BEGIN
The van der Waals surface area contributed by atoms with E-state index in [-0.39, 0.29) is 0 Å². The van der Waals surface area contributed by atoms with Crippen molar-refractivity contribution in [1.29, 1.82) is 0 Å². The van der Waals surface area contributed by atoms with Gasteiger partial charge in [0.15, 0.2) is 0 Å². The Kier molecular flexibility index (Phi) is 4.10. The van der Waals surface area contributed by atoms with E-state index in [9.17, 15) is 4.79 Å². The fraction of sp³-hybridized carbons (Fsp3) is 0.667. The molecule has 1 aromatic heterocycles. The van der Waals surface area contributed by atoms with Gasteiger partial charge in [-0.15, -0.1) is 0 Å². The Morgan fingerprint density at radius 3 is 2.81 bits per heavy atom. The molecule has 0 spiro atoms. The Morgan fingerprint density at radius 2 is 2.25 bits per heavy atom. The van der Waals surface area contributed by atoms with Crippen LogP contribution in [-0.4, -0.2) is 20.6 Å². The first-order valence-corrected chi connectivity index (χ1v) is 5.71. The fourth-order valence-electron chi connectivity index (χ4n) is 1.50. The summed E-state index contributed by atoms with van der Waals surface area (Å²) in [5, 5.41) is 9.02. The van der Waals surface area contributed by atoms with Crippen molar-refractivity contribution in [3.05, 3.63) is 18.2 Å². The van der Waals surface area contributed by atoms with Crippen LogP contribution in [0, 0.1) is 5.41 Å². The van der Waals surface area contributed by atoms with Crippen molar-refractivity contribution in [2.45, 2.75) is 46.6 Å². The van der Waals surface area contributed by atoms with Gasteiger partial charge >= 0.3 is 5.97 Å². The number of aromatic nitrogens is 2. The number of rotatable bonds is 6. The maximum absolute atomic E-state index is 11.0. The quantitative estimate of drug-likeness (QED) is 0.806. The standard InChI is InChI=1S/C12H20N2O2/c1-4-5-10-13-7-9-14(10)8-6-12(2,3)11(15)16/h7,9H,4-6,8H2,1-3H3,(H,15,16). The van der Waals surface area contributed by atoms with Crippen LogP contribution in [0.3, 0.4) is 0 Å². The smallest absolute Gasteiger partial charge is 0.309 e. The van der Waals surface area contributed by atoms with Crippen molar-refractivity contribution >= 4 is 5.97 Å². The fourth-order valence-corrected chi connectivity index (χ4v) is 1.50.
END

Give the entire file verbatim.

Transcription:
The van der Waals surface area contributed by atoms with E-state index in [-0.39, 0.29) is 0 Å². The van der Waals surface area contributed by atoms with Crippen molar-refractivity contribution in [1.29, 1.82) is 0 Å². The van der Waals surface area contributed by atoms with Gasteiger partial charge in [0.15, 0.2) is 0 Å². The Kier molecular flexibility index (Phi) is 4.10. The van der Waals surface area contributed by atoms with E-state index in [9.17, 15) is 4.79 Å². The fraction of sp³-hybridized carbons (Fsp3) is 0.667. The molecule has 1 aromatic heterocycles. The van der Waals surface area contributed by atoms with Gasteiger partial charge in [-0.15, -0.1) is 0 Å². The Morgan fingerprint density at radius 3 is 2.81 bits per heavy atom. The molecule has 0 spiro atoms. The Morgan fingerprint density at radius 2 is 2.25 bits per heavy atom. The van der Waals surface area contributed by atoms with Crippen LogP contribution in [-0.4, -0.2) is 20.6 Å². The first-order valence-corrected chi connectivity index (χ1v) is 5.71. The fourth-order valence-electron chi connectivity index (χ4n) is 1.50. The summed E-state index contributed by atoms with van der Waals surface area (Å²) in [5, 5.41) is 9.02. The van der Waals surface area contributed by atoms with Crippen molar-refractivity contribution in [3.05, 3.63) is 18.2 Å². The van der Waals surface area contributed by atoms with Crippen LogP contribution in [0, 0.1) is 5.41 Å². The van der Waals surface area contributed by atoms with Crippen molar-refractivity contribution in [2.45, 2.75) is 46.6 Å². The van der Waals surface area contributed by atoms with Gasteiger partial charge >= 0.3 is 5.97 Å². The number of aromatic nitrogens is 2. The number of rotatable bonds is 6. The maximum absolute atomic E-state index is 11.0. The quantitative estimate of drug-likeness (QED) is 0.806. The standard InChI is InChI=1S/C12H20N2O2/c1-4-5-10-13-7-9-14(10)8-6-12(2,3)11(15)16/h7,9H,4-6,8H2,1-3H3,(H,15,16). The van der Waals surface area contributed by atoms with Crippen LogP contribution in [0.3, 0.4) is 0 Å². The smallest absolute Gasteiger partial charge is 0.309 e. The van der Waals surface area contributed by atoms with Crippen molar-refractivity contribution >= 4 is 5.97 Å². The fourth-order valence-corrected chi connectivity index (χ4v) is 1.50.